‘Honor Killing’ Of 14-Year-Old Romina Ashrafi Sparks Outrage Across Iran

Iranian President Hassan Rouhani has announced new legislation to end this practice.

By

Mareena Emran

 

May 29, 2020The tragedy of the brutal murder of a 14-year-old girl has extended to the upper echelons of the Iranian government; Iranian President Hassan Rouhani has announced new legislation that will punish anyone who murders a woman and/or girl for the supposed violation of social or religious customs.

This particular case involved Romina Ashrafi, a teenager from the small town of Talesh, Northern Iran, who was murdered by her own father Reza Ashrafi, is now in custody, after confessing to using a sickle to behead her while she slept. 

News reports claim that Ashrafi had a romantic relationship with an older man who is believed to be between the ages of 29 and 34. She eloped with him earlier this year, but was caught by Iranian police. Reports from Radio Farda state that Ashrafi begged authorities not to be sent back to her home, fearing for her life. Her father subsequently convinced local officials that he just wanted his daughter to be back home safely. 

The night she returned, her father viciously murdered her in her own bed. He later went to the local police station and confessed to committing the murder to “protect his family’s honor.”

According to the BBC, a number of news outlets highlighted Ashrafi’s story on their front pages which “lamented the failure of existing legislation to protect” women. The hashtag #Romina_Ashrafi has been used over 50,000 times on Twitter.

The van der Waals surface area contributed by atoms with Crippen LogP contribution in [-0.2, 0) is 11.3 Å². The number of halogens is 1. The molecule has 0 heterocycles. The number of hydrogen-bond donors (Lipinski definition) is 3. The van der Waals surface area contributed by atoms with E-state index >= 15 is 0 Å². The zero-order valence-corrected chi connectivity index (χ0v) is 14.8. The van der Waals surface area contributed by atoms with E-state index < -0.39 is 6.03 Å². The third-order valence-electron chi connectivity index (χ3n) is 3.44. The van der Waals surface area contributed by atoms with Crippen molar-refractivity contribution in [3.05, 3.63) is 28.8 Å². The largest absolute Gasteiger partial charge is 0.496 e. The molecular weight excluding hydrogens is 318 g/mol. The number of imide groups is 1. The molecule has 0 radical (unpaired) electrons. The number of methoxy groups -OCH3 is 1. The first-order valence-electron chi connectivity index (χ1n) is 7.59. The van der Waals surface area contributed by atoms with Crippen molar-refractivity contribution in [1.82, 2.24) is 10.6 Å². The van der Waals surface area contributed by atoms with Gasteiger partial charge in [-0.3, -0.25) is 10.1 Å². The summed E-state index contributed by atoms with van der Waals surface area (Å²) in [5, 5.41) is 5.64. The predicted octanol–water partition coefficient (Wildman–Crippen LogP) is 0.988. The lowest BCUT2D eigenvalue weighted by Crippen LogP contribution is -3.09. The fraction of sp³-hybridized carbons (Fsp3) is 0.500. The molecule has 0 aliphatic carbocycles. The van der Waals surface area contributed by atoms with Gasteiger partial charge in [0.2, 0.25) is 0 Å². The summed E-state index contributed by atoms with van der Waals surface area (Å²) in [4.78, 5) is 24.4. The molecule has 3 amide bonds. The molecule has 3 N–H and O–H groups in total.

So-called “honor killings” have been documented in almost every country of the world, but are especially common in Iran and parts of the Middle East.

On Wednesday, President Rouhani urged his cabinet to accelerate laws against such crimes. He is pushing for expedited adoption of the legislation, since previously proposed laws regarding these types of crimes have struggled to pass.

 

While there are known cases where family members have been arrested and even taken to trial, convictions and punishment are rare.  

Under current law, [Romina’s] father faces a prison sentence of up to 10 years if convicted. According to the Islamic Penal Code, he was Romina’s guardian, so he is exempt from “retaliation in kind,” meaning the death penalty in this case’ according to the article from Radio Farda.

The murder victim often receives no justice. Any family members or friends who support the victim are often ostracized and carry the stigma of trying to defend someone who “brought shame on the family.”

 

As Twitter users and Instagram accounts continue to shed light on Ashrafi’s death, the Iranian government remains committed to bringing her justice.

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